field work.

These essays provide entertaining reading for experienced field
workers, be they those for whom field work remains part of daily
life or those for whom field work is a "state of mind" which
shapes their approach to language and linguistics. Even armchair
field workers will recognize the stories of their colleagues in
these pages. While many distinct points of view are represented,
readers will surely identify with some part of each of the
personal experiences recounted in the essays.

But the book seems most useful for those preparing to go into the
field for the first time. The editors have done an excellent job
of bringing together leading fieldworkers to address the human
aspects of fieldwork. Ironically, these crucial issues are often
treated cursorily in field methods courses. Perhaps for that
reason fieldwork remains something of a black art which initiates
approach with great knowledge of the theories and techniques of
linguistic analysis but little preparation for the human
dimensions. Indeed, there is a danger that this book may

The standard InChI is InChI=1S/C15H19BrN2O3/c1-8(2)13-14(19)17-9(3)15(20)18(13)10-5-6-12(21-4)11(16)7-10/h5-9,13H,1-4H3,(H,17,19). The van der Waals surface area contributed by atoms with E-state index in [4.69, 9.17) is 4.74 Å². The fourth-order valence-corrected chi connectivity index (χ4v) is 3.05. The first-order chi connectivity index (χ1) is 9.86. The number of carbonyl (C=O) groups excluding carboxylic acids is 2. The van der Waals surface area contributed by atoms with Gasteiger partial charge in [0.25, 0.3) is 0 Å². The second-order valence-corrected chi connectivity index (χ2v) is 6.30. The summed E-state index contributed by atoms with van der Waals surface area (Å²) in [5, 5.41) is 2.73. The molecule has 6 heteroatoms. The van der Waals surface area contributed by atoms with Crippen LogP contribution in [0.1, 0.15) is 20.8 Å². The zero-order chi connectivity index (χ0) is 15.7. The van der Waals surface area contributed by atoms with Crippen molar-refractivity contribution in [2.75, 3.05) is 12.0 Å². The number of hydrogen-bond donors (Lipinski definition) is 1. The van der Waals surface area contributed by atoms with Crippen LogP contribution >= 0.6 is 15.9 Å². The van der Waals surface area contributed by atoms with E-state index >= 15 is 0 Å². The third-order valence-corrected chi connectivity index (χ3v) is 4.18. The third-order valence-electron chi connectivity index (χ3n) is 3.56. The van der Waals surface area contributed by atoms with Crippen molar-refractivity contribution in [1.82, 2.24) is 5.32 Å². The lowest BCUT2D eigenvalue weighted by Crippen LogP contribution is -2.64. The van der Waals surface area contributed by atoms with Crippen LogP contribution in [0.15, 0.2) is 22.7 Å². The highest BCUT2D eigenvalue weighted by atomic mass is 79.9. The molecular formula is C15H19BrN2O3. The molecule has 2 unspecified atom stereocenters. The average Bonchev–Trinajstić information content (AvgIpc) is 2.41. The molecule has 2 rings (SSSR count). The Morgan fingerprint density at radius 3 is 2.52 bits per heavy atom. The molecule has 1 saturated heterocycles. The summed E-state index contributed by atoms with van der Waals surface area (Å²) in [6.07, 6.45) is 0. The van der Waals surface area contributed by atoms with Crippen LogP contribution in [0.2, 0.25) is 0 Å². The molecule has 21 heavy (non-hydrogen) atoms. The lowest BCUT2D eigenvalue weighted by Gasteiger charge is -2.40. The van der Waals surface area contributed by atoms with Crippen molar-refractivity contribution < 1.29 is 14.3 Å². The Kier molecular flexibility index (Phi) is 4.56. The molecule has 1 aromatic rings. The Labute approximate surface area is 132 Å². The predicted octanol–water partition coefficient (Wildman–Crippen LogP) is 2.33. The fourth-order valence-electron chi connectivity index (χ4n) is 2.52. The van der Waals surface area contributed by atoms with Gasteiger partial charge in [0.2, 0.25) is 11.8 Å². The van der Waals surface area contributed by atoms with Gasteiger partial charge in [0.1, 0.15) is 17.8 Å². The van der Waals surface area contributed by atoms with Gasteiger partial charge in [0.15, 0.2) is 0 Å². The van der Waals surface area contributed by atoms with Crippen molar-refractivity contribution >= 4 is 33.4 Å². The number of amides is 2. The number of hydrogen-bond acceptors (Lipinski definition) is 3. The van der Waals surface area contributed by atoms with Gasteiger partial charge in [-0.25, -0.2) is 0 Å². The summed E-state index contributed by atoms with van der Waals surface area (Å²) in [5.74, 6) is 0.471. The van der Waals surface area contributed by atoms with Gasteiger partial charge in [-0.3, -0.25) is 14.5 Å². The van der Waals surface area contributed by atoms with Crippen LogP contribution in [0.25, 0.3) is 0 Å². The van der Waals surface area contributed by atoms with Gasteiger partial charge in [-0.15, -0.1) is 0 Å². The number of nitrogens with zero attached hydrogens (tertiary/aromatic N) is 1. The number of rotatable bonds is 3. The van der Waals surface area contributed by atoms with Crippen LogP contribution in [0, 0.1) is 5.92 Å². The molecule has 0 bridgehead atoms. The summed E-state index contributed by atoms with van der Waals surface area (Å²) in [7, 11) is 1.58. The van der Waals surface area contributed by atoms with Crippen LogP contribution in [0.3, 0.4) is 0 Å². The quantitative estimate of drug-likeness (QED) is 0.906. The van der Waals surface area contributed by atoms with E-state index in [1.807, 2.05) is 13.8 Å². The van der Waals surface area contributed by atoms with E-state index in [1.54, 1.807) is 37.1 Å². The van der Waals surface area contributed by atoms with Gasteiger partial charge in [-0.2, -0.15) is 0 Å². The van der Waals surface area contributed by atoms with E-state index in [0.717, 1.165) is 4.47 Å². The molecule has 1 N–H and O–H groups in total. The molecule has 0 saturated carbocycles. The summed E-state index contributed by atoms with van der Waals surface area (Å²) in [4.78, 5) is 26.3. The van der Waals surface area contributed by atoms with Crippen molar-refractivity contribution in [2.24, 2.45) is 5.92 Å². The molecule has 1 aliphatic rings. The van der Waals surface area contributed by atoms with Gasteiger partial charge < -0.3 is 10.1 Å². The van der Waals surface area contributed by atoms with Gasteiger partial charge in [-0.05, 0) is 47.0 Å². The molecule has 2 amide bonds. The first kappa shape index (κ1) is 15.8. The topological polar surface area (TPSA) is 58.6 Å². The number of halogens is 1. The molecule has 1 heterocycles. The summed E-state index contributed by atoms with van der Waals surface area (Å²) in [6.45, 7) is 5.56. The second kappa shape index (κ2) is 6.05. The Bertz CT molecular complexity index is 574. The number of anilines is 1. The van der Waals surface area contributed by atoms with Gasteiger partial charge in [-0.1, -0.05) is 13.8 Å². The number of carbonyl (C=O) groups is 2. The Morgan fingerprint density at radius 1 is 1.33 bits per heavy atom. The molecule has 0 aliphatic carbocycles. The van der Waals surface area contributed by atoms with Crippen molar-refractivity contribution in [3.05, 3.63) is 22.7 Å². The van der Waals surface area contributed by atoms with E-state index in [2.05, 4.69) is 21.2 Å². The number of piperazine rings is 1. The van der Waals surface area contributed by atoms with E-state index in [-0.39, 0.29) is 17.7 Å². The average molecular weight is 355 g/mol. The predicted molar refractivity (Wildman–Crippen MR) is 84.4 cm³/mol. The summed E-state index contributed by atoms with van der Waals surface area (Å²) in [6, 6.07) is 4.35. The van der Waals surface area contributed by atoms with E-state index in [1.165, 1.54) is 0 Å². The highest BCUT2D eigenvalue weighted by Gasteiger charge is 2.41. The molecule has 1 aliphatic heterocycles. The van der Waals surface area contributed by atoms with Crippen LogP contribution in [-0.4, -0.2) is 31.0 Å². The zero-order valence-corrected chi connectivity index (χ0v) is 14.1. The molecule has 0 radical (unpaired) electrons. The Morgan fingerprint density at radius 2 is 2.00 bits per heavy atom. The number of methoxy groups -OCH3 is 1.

reinforce the feeling that these human aspects of fieldwork
cannot be taught in a classroom but must be learned on the ground
through direct experience. Nevertheless, this book fills an
important gap in field methods training.

One comes away from the essays convinced that every language does
indeed have a story to tell. This book will provide inspiration
and encouragement to those linguists willing to listen to those
stories. To quote again from Rice's essay: "Be open to learn."

Craig, Colette Grinevald (1979) Jacaltec: Field work in
Guatamala. Languages and Their Speakers, ed. by Timothy Shopen,
2-57. Cambridge: Winthrop.

Payne, Thomas Edward (1997) Describing Morphosyntax: A Guide for
Field Linguists. Cambridge: Cambridge University Press.

Shopen, Timothy, (ed.) (1979) Languages and Their Speakers.
Cambridge: Winthrop.

Vaux, Bert, and Justin Cooper (1999) Introduction to Linguistic
Field Methods: LINCOM Europa Textbooks in Linguistics 1. Munich:
LINCOM Europa.

Gary Holton is Assistant Professor of Linguistics at the Alaska
Native Language Center, from where he pursues fieldwork with the
Athabascan languages of Alaska, particularly those of the upper
Tanana river region. His interests are in the areas of language
documentation, linguistic archiving, and language revitalization.